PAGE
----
I rather agree with this, having been doing some work recently on the historical development of some key ideas in seismology. History celebrates pioneers who got an issue right, but much can be learned from those who were what I like to think of as "instructively wrong" - those who made correct observations and inferred incorrect conclusions. Again I turn to Pauli's remark: the worst ideas are those that are "not even wrong".
Without a grasp of how current theory developed, and that includes the blind alleys that were rejected, one runs the risk of being blindsided by a student innocently asking "why is X not Y?", when you have always just taken X on trust as it's accepted as canonical.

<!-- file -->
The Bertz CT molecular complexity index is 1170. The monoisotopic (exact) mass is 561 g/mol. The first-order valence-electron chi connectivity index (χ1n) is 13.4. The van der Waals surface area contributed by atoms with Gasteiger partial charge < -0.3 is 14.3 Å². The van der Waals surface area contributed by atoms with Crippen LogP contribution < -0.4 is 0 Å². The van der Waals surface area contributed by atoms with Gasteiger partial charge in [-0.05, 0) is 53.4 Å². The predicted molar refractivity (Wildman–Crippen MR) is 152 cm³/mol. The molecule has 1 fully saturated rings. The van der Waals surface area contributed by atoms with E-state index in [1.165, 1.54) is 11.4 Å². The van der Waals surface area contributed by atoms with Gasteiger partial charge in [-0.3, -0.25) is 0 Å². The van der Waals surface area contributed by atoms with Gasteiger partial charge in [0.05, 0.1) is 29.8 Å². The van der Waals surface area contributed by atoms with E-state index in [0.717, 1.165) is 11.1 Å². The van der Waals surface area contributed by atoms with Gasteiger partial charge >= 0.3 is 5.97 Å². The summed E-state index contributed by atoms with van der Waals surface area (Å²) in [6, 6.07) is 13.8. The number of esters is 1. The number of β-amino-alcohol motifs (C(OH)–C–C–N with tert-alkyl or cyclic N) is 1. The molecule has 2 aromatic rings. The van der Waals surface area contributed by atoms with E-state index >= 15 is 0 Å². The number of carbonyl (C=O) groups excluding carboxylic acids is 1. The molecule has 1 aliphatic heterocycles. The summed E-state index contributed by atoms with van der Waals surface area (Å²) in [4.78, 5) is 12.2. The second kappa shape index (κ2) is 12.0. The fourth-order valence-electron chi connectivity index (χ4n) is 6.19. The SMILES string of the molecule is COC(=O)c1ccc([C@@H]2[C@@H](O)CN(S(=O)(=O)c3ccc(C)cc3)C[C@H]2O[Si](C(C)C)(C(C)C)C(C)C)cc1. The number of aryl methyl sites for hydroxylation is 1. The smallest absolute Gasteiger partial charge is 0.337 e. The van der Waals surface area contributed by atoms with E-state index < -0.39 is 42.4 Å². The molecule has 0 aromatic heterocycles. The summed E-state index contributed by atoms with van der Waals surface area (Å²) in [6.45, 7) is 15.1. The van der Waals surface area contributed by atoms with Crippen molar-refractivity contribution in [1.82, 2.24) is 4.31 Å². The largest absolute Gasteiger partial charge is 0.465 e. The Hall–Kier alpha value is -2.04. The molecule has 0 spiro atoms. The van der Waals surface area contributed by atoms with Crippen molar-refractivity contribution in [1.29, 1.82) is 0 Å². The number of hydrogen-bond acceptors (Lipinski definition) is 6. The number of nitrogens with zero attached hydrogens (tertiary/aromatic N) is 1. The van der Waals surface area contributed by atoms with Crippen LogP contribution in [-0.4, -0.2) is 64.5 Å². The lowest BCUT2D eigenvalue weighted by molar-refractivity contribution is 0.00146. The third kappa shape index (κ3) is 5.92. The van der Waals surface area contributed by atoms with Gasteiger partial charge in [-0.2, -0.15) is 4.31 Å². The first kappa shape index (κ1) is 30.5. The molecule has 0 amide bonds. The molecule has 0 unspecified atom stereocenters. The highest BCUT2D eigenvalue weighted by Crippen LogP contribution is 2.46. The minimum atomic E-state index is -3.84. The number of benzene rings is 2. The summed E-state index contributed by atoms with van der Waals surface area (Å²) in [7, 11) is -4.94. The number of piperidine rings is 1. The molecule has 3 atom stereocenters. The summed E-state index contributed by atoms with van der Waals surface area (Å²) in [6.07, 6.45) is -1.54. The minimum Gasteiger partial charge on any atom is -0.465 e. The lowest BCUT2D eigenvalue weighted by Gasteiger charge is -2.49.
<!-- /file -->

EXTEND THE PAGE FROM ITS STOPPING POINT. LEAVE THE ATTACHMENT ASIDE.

> -----Original Message-----
> From: Tectonics & structural geology discussion list [mailto:GEO-
> [log in to unmask]] On Behalf Of Brandon, Mark
> Sent: 13 May 2011 01:58
> To: [log in to unmask]
> Subject: Re: Discussions
> I think it important for all of us to keep in mind the many steps that
> have been needed to bring out to the current state of conventional
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